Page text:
In the process of building the next generation of leaders, structures must be created so that young people from poorly represented backgrounds can join organizing movements in the nonprofit, private and public sectors, unions, and boards of directors, among other spaces.
In this process it’s inevitable that people who are on track to occupy leadership positions will do so. They will probably do so without any type of intervention. In such, the end goal is not to replace them, but it’s vital to train them to have an understanding of the importance of diversity, and becoming facilitators for the populations who aren’t represented in power structures.
Our leadership development funnel has three stages:
Insertion: We insert young people with a high level of social consciousness in projects to channel their aspirations to be change agents.
Engagement: Keeping the community active at events, projects and working groups sharpens their skills and ensures they stay relevant to current important issues.
Positioning: As participants develop into high-impact leaders they begin occupying decision-making positions, joining boards of directors, publishing new work, and founding social enterprises.
To achieve this, at MPA we have defined three pillars in our change agents training:
Awareness: To foster the ability to have a rational and deep understanding of the problems that afflict communities, as well as the opportunities that exist to solve the challenges faced.
Empathy: Ability to bridge understandings from a human perspective of how social problems are affecting different groups of community stakeholders.
Effectiveness: The leader’s ability to carry out the vision of change that they have to transform their cause towards a just, supportive and participatory society.
One big change philanthropy can make right away is organizing a civic engagement philanthropic sector. When a nonprofit organization seeks funding, there are high-level topics like education, environment, and health that are always present. In some cases, “community organizing” and “strengthening democracy” are the closest field of focus available.
Organizing a civic engagement sector will allow for organizations to define strongly around that topic, as well as to build knowledge of where we’re at and what we need to advance. Nonprofits and communities will find support to mature their initiatives, and we’ll come closer to building a collaborative ecosystem of civic engagement initiatives.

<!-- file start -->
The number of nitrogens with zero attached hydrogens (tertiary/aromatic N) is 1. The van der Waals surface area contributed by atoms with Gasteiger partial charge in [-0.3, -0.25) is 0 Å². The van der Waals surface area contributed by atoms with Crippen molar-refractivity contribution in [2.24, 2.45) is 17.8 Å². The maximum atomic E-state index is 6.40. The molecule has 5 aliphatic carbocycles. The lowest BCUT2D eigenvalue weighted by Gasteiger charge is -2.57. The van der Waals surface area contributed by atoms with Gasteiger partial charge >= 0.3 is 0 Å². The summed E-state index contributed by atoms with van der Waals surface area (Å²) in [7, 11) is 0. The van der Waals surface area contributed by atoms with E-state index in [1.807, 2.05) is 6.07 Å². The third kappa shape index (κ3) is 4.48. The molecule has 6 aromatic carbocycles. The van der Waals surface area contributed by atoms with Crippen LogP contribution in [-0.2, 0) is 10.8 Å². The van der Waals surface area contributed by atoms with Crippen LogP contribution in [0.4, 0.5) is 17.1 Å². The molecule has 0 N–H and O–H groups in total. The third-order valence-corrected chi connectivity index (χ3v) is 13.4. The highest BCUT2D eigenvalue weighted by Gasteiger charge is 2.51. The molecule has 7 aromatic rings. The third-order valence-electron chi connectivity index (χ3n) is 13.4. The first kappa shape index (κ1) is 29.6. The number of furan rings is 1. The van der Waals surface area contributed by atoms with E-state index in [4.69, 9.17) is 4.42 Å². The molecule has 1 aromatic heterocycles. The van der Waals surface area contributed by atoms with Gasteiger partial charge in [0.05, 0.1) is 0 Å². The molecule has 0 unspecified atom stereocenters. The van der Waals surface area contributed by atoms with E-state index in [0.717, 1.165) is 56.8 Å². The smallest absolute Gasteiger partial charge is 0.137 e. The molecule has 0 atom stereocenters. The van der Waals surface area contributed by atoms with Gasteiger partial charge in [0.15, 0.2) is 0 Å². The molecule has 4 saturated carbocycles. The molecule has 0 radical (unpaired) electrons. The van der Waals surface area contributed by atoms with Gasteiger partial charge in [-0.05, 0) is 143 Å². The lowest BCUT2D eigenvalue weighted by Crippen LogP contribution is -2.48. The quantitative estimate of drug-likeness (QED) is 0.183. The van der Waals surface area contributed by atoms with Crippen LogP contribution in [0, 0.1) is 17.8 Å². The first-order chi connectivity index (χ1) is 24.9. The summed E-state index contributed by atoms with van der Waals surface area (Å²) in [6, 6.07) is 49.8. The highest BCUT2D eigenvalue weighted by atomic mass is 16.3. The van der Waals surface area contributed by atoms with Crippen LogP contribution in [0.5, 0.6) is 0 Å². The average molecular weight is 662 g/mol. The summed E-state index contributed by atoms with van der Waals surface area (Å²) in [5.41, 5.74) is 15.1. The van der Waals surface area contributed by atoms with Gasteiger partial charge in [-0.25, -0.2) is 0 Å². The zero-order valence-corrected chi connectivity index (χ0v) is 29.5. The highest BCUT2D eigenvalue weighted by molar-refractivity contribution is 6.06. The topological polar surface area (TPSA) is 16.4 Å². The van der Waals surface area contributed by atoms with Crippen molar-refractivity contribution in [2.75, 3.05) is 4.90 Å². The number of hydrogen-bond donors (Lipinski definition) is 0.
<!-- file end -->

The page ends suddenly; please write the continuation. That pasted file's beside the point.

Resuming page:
Philanthropy has been moving in the past few years towards becoming more inclusive and embracing diversity. We must say this has made a huge difference, but it’s still in diapers. It is important that funders take into account the systemic challenges social cause leaders face that may not be part of today’s evaluation processes. Sometimes the largest corporate nonprofits will write the best proposals, but how can philanthropy support leaders who come from backgrounds of poverty, racial, ethnic and gender diversity, lack of access to education, inaccessibility to quality transportation, and social class stereotypes, among others?
Solving systemic challenges takes time, but we can’t do so without investing in leaders who didn’t have the privilege of being part of the traditional leaders’ development track. This does not mean we should discard one population for another, but philanthropy can balance the diversity gap in leadership positions by entrusting diverse leaders who may not have the complete experience but will ultimately shake the tree and bring change forward.
Carolina Mejías Rivera is Executive Director at Mentes Puertorriqueñas en Acción (MPA). Prior to being Executive Director, she served as MPA’s Director of Programs and Community Outreach. She has been selected to present the results of her work in forums in Lima, Peru and Quito, Ecuador.
Alejandro Silva Díaz is Operations Director at Integro Foundation, a philanthropic cause amplifier, and professor of social business design at Universidad Sagrado Corazón. Previously, he acted executive director at Mentes Puertorriqueñas en Acción and Project Manager for Vitrina Solidaria’s El Yunque Emprende Program.